Rant Web

BT (Bastards Telepunish) Woes

My ISP, BT, have got my goat again.

They’re punishing me by crippling my (already joke-worthy) download speeds, because I used a lot last week.
So they’ll probably charge me for that (fair enough, I suppose).

I understand that they need to provide a fair service to all their customers, but why does that have to mean reducing my speed when I’m not even trying to download excessive amounts? Surely they should simply cap my speed?

A double punishment.
I can’t even call to complain or plead my case because the relevant department is only open 9-5 Mon-Fri. Isn’t that absurd? They have the power to make their service even worse, on purpose, and don’t even have the guts to be around to answer for it.

Musings Opinion Tech Web

Firefox 3 to break Zoom (Edit: I’m mistaken)

Mozilla is about the make a big mistake, the same as that made by IE7.

Zooming the whole page is not a good idea.

Browser Zoom Method Comparison

Current Firefox text-only zoom on the left, IE7 on the right.

Using the current Fx way you can easily read the text without having to scroll sideways, but the new way (which is how IE7 works) means you have to scroll right for each line of text, then back to the left, and so on.

I simply cannot fathom how they thought this was the right move.

Musings Rant Tech

Automatically Added Start Menu / Desktop Icons

I have just allowed Adobe (Acrobat) Reader to update itself, fair enough, though it is still remarkably slow to load on first use.

I keep a clean desktop, with shortcuts only for the things I use on a regular basis (at least daily).
I keep my Start Menu under control (am still using XP).

I think I might have computer-specific OCD, but that’s not my point.

My point is that Adobe have decided to re-add a shortcut to a programme which is never run directly.
If I ever have to use Adobe Reader, it’s to read a file, so it’s a (link to a) file that I open.

The updater also added a shortcut to my Start Menu, despite the fact that there’s one there already, in a folder I created.
This in turn caused Windows to inform me that a new programme had been installed.

Are they trying to get me to use the programme more often? If so, why? It’s a free programme anyway!

Musings Rant Tech

You get what you pay for…

PC World, TechGuys (PC Service Call), Parceline – One of them screwed up.

The fianceé’s laptop died on a Thursday. It would POST, but it would simply restart itself before Windows started loading.

It’s a Vista machine so I tried to use its self-repair options, but to no avail.
I took it to work to see if my colleague the IT support guy had any further ideas but alas.

It was less than a year old so I was able to take it to PC World (where it was bought originally).

So I take it to the shop after work.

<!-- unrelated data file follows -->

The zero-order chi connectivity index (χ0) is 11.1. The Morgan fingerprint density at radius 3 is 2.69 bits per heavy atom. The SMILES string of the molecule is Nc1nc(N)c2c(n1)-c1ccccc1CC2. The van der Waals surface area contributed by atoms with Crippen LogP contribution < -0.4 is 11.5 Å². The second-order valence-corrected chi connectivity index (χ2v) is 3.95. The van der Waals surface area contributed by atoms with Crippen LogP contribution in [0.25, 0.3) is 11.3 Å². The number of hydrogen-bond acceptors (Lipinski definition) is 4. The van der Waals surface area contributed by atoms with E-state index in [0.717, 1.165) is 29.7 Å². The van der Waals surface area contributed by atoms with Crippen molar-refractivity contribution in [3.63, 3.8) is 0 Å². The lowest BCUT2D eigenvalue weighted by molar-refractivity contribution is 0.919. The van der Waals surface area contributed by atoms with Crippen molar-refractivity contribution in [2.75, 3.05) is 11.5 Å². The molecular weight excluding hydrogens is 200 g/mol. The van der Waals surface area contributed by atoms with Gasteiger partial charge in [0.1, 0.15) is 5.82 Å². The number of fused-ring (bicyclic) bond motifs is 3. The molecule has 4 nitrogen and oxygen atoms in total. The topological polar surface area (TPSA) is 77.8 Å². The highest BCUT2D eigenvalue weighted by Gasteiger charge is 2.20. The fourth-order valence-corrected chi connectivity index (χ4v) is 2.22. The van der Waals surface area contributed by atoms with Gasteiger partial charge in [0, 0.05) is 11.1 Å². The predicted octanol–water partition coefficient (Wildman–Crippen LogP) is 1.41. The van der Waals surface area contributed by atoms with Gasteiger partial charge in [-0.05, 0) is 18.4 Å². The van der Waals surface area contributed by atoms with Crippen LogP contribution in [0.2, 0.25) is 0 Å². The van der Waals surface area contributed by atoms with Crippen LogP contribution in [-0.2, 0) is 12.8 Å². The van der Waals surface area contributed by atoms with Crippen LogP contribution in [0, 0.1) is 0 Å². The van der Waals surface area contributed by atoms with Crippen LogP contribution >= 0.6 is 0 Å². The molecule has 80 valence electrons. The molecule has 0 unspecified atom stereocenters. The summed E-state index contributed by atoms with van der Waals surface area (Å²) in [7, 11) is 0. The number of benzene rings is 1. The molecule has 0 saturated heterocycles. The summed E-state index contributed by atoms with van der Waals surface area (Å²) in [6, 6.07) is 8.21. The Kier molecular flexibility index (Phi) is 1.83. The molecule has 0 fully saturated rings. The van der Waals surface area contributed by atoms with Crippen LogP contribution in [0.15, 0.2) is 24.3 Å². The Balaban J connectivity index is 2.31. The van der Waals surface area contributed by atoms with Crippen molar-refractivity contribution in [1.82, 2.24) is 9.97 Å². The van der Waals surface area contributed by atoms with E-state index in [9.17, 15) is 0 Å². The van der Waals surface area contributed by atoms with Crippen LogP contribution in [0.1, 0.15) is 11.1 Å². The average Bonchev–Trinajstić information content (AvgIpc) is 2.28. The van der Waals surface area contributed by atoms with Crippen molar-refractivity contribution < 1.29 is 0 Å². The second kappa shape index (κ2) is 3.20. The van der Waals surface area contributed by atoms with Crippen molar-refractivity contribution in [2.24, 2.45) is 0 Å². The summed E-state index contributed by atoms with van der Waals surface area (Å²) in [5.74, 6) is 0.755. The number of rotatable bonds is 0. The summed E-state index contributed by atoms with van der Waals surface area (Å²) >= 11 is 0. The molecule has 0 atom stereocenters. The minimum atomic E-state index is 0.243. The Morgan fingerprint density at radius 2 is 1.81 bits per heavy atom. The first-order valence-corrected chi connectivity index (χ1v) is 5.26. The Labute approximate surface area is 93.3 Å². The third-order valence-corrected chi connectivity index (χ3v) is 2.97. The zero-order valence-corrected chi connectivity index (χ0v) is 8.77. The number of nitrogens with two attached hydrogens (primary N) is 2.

The guy at the desk clearly can’t be bothered trying to help and insists that I have to call a support number to get a code before they’ll take it from me.
Can I use their phone? “No, that only makes internal calls.” (*cough*bollocks*cough*).

I give in, take it home and call from there. I’m taken through the same repair process that I’d already attempted multiple times by a friendly but non-technical call centre employee. At the end of the call I explain that I’d like to complain that I couldn’t make the call in the shop. He’s surprised I’ve been told this since he has himself taken calls from PC World employees.

I arrange a collection and am given a code.
Monday morning it’s collected by Parceline, and am told that they usually don’t take very long to return.
Next morning I get a call from the post room saying that they’ve got a laptop for me. That was quick.
Talking to the courier we agree that it’s probably a mistake. Unfortunately, he can’t take it back since he doesn’t have the correct paperwork. Fair enough, insurance etc.

I call the TechGuys and explain the situation, that I’m irked and that I’d like some kind of express service to compensate.
The call centre kid appears to take it personally and puts me on hold for about five minutes before the call gets disconnected.
I call again and am told that I will have to wait for more than 24 hours before it gets picked up. I have no choice so I agree.

It’s collected on the Wednesday morning as arranged, and returned fixed on the following Monday (10 days after I first reported the problem).

‘Fixed’ I called it. Actually, all they did was replace the hard-drive, something I could easily have done myself.
Fortunately they installed the correct version of Windows.
What of the files? All gone.
What of the broken hard-drive itself? Not returned to me. (I may have wanted to send it to a hard-drive recovery centre.)

Communication from any of the parties involved? None, apart from the ripped proforma which accompanied the fixed laptop, with 5 ticks and the scribble regarding the replaced hard-drive.

I’m glad I’m not having to try and get any money back.

Musings Tech Web

NatWest Anti-Fraud Team: Impressive

Despite my reservations regarding NatWest’s Card Reader, I wish to voice how impressed I was with their Anti-Fraud Team.

DreamHost’s incredible billing blunder resulted in some peculiar charges to my card.
So when I was trying to pay what I actually owed, it was denied by the issuer.

I tried a few times (just in case), but then my mobile rings. It’s NatWest asking if it’s me attempting to make these payments.

That’s joined-up thinking. Some automated system has obviously spotted the unusual activity and gets a human to check it out. They have my number, call me, I explain. They then inform me that I should wait a short while and try again.

Bit of a pointless post I guess, but I thought they should get some credit.